Whether they like it or not the peasant question can no longer be addressed only in terms of landowners and tenants—jotedars and bargadars (share-croppers) and landless labourers. Old slogans on which communists and socialists, before the maoists, relied for mobilisation of peasant masses, are less effective, if not ineffective, in most cases. But new slogans to combat a number of issues including remunerative prices, subsidy, onslaught by global agri-business, destruction of ecology, abolition of traditional cropping pattern and all that are not really emerging. The slogan of ‘land to the tiller’ does no longer find favour with the radicals. Maybe the real-world political compulsions do not allow them to reiterate this popular slogan. Even their pro-poll and anti-poll manifestos don’t emphasise on it. As for remunerative prices of farm products, they think, it is the demand of the kulaks, they have nothing to do with it.
Strange it may seem, communists of all shades do not take the entry of MNCs into India’s agriculture seriously. It was not the case in the late sixties, those were days of PL-480, food crisis, food-riot. Nor anybody could imagine of the emerging menace—GM crop. Today only a few NGOs, not funded by overseas donors fight against seed multinationals and GM crop while radicals, not excluding maoists, look on, as if the peasant question could be adequately addressed without taking into consideration all these factors.
For one thing, how Bt cotton is forcing hundreds of thousands of cotton farmers in central and south India to commit suicide does hardly get proper importance in their political discourse and yet they hope to address the peasant question in its entirety in the old way. Most communist revolutionaries and maoists, not to speak of official communists, do not see any feasibility in motivating peasants against multinationals. Even if they do, it is just issue-based local one having no long-term appeal. The issue of climate is intricately related to the peasant question, perhaps not yet in this part of the globe. So is ecology. But they have simply no idea as to how to mobilise peasants for a sustainable development on a permanent basis. It was somewhat easier to launch agitational propaganda against jotedars but things are not that easy-going to struggle against POSCO and broaden the concept of united front strategy. Eviction by jotedars is one thing, but eviction by government and industrial houses, both domestic and foreign, is quite another. Also, contact farming has just compounded the peasant problem further. Small peasants, middle peasants, land-lords, share-croppers, wage-labourers, village-gentry—maoists continue to derive comfort from their analysis of Indian peasant society with the Chinese blue-print prepared in a different historical epoch with a different approach to revolution.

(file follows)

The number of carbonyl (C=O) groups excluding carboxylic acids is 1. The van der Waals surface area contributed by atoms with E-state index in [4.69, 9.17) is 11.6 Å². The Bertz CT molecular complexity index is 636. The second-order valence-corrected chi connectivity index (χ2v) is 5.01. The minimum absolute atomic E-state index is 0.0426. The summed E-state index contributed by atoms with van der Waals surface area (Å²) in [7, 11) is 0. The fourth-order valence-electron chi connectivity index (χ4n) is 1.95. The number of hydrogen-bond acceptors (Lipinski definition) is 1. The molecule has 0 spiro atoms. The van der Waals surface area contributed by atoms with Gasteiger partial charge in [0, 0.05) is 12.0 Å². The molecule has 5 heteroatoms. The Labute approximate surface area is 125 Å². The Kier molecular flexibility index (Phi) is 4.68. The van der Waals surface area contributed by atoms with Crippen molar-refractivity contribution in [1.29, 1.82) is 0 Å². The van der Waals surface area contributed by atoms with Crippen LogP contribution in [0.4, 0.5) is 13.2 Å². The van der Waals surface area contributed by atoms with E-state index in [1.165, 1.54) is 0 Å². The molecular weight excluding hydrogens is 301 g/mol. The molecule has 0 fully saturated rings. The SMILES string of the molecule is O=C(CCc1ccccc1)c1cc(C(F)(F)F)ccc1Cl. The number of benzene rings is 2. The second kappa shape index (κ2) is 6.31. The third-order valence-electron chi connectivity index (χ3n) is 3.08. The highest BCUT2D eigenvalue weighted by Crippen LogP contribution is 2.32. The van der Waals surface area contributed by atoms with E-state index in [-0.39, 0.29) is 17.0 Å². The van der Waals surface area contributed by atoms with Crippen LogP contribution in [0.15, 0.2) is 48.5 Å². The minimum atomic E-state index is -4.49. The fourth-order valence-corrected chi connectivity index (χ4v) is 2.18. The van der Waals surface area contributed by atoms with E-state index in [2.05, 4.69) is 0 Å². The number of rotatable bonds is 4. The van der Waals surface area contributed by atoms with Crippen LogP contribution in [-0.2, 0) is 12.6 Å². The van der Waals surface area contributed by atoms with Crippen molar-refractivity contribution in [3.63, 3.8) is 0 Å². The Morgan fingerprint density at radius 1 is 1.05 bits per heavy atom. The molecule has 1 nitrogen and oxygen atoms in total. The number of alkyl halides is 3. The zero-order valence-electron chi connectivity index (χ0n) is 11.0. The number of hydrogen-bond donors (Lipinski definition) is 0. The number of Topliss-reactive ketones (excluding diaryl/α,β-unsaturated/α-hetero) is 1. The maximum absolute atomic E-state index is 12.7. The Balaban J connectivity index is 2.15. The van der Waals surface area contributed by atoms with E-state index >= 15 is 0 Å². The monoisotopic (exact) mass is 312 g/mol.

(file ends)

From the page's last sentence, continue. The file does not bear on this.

Vol. 46, No. 48, Jun 8 - 14, 2014